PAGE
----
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16-bit number to LCD digits

Started by mik3ca 6 years ago6 replieslatest reply 6 years ago452 views

I'm trying to figure out the fastest way to convert a 16-bit number to 4 digits for an LCD display.

I did adopt the use of the fast 16-bit division on another thread here, but I think somehow I can get something faster.

If I was only interested in two digits from an 8-bit binary number, I could get away with this:

Assume R3 is the input number and R2:R1 are the output digits (R2=tens digit, R1=ones digit)

mov B,#10
mov A,R3
DIV AB
mov R1,B
mov B,#10
DIV AB
mov R2,B

But what happens if I wanted to try to display all digits from a 16-bit binary number?
For example, what if I wanted to show number 256 on the LCD? I can't with the code above because the above code would output 0 and 0 (because one input register will hold 01h and the other input register will hold 00h) for R1 and R2, and I definitely don't want to see 00 when I expect 256 printed.

Assume R4:R3 is input number. I know this is incomplete but I'm trying to figure it out.

mov ??,R4
??
mov B,#10
mov A,R3
DIV AB
mov R1,B
mov B,#10
DIV AB
mov R2,B

This person thinks he has a solution, but I don't quite understand it, especially when his comments partly don't make sense and also he is missing a label or has placed a label incorrectly.

https://okashtein.wordpress.com/2013/04/15/binary1...

[ - ]
Reply by jorickJanuary 15, 2019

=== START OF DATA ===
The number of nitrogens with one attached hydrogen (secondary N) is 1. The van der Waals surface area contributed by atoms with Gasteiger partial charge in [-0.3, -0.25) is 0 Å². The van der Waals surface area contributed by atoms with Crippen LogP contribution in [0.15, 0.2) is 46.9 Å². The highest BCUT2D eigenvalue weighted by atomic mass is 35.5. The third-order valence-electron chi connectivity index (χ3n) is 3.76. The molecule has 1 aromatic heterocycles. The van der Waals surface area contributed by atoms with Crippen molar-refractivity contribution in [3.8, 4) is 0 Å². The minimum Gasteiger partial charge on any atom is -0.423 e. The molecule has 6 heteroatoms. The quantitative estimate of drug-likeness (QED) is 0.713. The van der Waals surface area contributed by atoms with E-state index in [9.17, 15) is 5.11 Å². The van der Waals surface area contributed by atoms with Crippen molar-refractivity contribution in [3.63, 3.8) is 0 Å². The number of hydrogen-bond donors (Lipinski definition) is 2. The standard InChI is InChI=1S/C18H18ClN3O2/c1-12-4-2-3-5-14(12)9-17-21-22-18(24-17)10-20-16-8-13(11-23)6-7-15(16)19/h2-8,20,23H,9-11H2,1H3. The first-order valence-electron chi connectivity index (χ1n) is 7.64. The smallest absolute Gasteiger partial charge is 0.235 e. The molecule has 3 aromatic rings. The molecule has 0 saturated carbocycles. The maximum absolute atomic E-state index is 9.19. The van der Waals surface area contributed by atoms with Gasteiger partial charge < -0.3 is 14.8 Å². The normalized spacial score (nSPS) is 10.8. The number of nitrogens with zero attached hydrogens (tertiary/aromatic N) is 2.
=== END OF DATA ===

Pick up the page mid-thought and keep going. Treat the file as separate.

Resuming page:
You could try counting the number of times you can subtract 10000, 1000, 100, and 10 from the original number.  You'd need a table containing the values 10000, 1000, 100, 10, and 1 (all 16 bit values), and a pointer to the start of the table.  Then starting with the first table value, count the number of times you can subtract 10000 until you get a value less than 10000.  This will be the 10000 digit.  Advance the table pointer by 2 and do the next digit with the remainder from the previous run.  Lather, rinse, repeat.  When you hit 1 in the table, the remainder will be the ones digit.

The nice thing is that you can use the digits in order from left to right, instead of getting them from right to left through division.

[ - ]
Reply by mik3caJanuary 15, 2019

Ok, so I did your trick and expanded things to 24-bits. I tried worst case scenario for my situation of the number 999,999 and my simulator indicated it takes 1,260 system clocks just to separate the digits into each individual memory location. That's alot of time spent on that. I gotta condense this somehow.

org 0h
mathtest:
  mov SP,#70h
  ;R7:R6:R5 = input number: 999999
  mov R7,#00Fh
  mov R6,#042h
  mov R5,#03Fh
  ;R1 = address to store digits. start at 30h
  mov R1,#30h
  lcall div10
sjmp $
div10:
  mov DPTR,#divt-1 ;load division table
div10b:
  ;get bits 17-24
  inc DPTR
  clr A
  movc A,@A+DPTR
  mov R4,A
  ;get bits 9-16
  inc DPTR
  clr A
  movc A,@A+DPTR
  mov R3,A
  ;get bits 1-8
  inc DPTR
  clr A
  movc A,@A+DPTR
  mov R2,A
  ;see if what we loaded is 0
  orl A,R3
  orl A,R4
  jz enddiv
  ;number isnt 0.
  clr C
  count:
    ;Try to do R7:R6:R5 - R4:R3:R2. store in A:R0:B
    ;R4:R3:R2 = divisor (100,10,1, etc)
    mov A,R5
    subb A,R2
    mov B,A
    mov A,R6
    subb A,R3
    mov 40h,A
    mov A,R7
    subb A,R4
    ;check subtraction
    jc noinc
    ;R4:R3:R2 < R7:R6:R5 so make R7:R6:R5 = R7:R6:R5 - R4:R3:R2
    mov R7,A
    mov R6,40h
    mov R5,B
    ;and increment digit number
    inc @R1
    ;repeat until we cant subtract anymore
  sjmp count
  noinc:
  ;cant subtract anymore so move to next digit
  inc R1
sjmp div10b
enddiv: